Presentation on theme: "Progression at Pupil, School and National Levels Workshop 14 DCSF Conference: The Use of Evidence in Policy Development and Delivery 9th February 2010."— Presentation transcript:
Progression at Pupil, School and National Levels Workshop 14 DCSF Conference: The Use of Evidence in Policy Development and Delivery 9th February 2010
What the Data Tells Us Tanya McCormack Schools Analysis and Research Division, DCSF
Pupil Progress Rates Vary by Prior Attainment… Percentage of pupils progressing from average level at Key Stage 2 to GCSE thresholds Percentage of pupils making 3 levels of progress in English and Maths from KS2 to KS4 Source: SARD; 2008 KS4 data
…and a range of characteristics Boys, deprived children, those with special educational needs and mobile pupils all progress at lower rates than their peers from Key Stage 2 to 4; Girls, and those with English as an additional language progress at a higher rate than their peers from Key Stage 2 to 4.
Ethnic Groups with a lower proportion of FSM pupils generally achieve higher thresholds Source: SARD; 2008 KS4 data
White FSM Boys Make the Least Progress Source: SARD; 2008 KS4 data
Risky Behaviours have an Increasingly Detrimental Effect on Progress Percentage of pupils making 3 levels of Progress in Mathematics from Key Stage 2 to Key Stage 4, by Risk Factors Risky behaviours include: (i) being a frequent smoker; (ii) drinking alcohol 3 or more times a month; (iii) playing truant within the previous 12 months; (iv) trying cannabis; (v) graffitiing on walls; (vi) vandalising public property, (vii) shoplifting and; (viii) taking part in fighting or public disturbances.
Progress by School Deprivation Progress from the Expected Level at Key Stage 2 to 5+A*-C E&M by School FSM-band Source: SARD, 2008 data Least Deprived Schools Most Deprived Schools
Progress by School Type Progress from the Expected Level at Key Stage 2 to 5+A*-C E&M by School Type and Deprivation
Key Stage 1 Attainment is a strong predictor of Key Stage 4 Attainment 85% of pupils at Level or above at KS1 went on to meet the 5A*-C including English and Maths threshold, compared to 7% of those at Level 1; Poor performance at KS1 appears to exclude the possibility of very high performance at GCSE. 01% of those at Level 1 at KS1 achieved 3 A/A* grades at GCSE. Source: SARD; 2008 data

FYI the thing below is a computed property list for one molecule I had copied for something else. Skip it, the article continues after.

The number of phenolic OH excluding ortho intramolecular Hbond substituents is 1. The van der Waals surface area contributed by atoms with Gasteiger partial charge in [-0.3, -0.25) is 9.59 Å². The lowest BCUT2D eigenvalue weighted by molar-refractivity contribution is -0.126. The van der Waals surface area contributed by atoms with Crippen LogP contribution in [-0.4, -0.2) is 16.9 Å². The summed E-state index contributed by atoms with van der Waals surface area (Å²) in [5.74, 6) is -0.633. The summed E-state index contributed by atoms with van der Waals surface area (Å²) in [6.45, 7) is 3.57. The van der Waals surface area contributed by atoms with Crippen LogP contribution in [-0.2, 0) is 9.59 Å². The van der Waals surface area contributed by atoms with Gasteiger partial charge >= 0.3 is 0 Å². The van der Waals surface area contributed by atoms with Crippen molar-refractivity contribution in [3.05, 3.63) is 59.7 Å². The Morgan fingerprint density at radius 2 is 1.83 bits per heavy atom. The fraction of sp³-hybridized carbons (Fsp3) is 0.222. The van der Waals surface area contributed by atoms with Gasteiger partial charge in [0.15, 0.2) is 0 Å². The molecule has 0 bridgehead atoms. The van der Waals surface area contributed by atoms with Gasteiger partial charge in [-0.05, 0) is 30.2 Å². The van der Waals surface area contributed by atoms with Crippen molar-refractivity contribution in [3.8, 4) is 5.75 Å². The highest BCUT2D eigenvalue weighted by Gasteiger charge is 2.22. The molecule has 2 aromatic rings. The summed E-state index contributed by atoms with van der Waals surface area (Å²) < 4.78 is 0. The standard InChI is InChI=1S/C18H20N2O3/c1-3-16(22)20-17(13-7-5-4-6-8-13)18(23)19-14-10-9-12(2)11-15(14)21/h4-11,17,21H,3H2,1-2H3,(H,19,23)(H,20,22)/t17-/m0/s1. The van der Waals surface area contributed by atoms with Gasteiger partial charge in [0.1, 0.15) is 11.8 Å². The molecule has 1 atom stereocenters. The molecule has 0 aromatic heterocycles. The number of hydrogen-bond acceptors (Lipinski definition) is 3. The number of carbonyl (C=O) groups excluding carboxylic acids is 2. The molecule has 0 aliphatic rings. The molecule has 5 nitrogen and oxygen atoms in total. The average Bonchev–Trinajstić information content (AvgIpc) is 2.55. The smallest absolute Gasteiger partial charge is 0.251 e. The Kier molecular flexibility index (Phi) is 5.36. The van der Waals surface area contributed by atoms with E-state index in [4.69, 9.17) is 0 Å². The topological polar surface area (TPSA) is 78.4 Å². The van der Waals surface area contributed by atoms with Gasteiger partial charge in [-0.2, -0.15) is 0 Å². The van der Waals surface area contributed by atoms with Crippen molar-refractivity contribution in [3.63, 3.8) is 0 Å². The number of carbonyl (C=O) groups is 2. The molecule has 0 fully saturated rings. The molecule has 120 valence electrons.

For Every Combination of Prior Attainment, FSM Pupils are Less Likely to Meet 5A*-C E&M Key Stage 1 attainment Key Stage 2 attainment BelowLevel 3Level 4Level 5 Not FSMFSM Not FSMFSM Not FSMFSM Not FSMFSM Below *** 1113 *** Level 1 *** Level 2C *** Level 2B *** Level 2A *** Level 3+ *** 10*** Percentage of pupils getting to the 5A*-C English and Maths threshold from each combination of Key Stage 1 & 2 prior attainment, by FSM Source: SARD; 2008 data
Focusing on Progression Val McGregor Lead Advisor for Tuition and Making Good Progress
Teaching for Progression Progress for all Progression premium Progression targets Single level tests Assessment and tracking Individual tuition End Making Good Progress
One-to-One Tuition - selection criteria Pupils who entered the key stage below age related expectations Pupils who are falling behind trajectory during the latter stages of a key stage Looked after children who would particularly benefit from this support This selection must not exclude pupils because they are considered harder to reach and/or are considered to have behaviour issues
One-to-One Tuition - the parameters One to one 10 hours (plus 2 hours liaison/planning/training) Suggested minimum of one hour per session Delivered by a qualified tutor Based on targets agreed between class teacher, tutor and pupil Not a replacement for other intervention strategies but part of available suite Can be delivered flexibly during or outside the school day
Tutored pupils keep up The final report of Making Good Progress found tuition had a positive impact on pupil progress. In particular: Tutored pupils with the lowest KS1 results outperformed their peers at KS2; In reading, pupils progressed in line with their peers – a significant achievement given they were selected for tuition because they were stuck in their learning. 75% teachers surveyed confirmed the impact of tuition on pupil progression.
2009 KS2 attainment of pupils in MGP schools eligible for FSM and receiving one-to-one tuition in English
One-to-One Tuition – early feedback An hour is too long Pupils would prefer one to two or three Pupils will not want to stay after school or have sessions at the weekend Young pupils will be too tired at the end of the day Pupils will be stigmatised You can’t deliver tuition during the school day You can’t send a tutor to the pupil’s home
And some further questions..... We are currently exploring the following: What does good quality one-to-one tuition look like in different key stages?...in different subjects...? In what ways should we measure impact? Are there other questions that we should be considering?
Further Information The Research Report ‘Measuring Progress at Pupil, School and National Levels’ can be found on the DCSF Research and Statistics Gateway here: The Final Report on the ‘Evaluation of the Making Good Progress Pilot’ can be found here: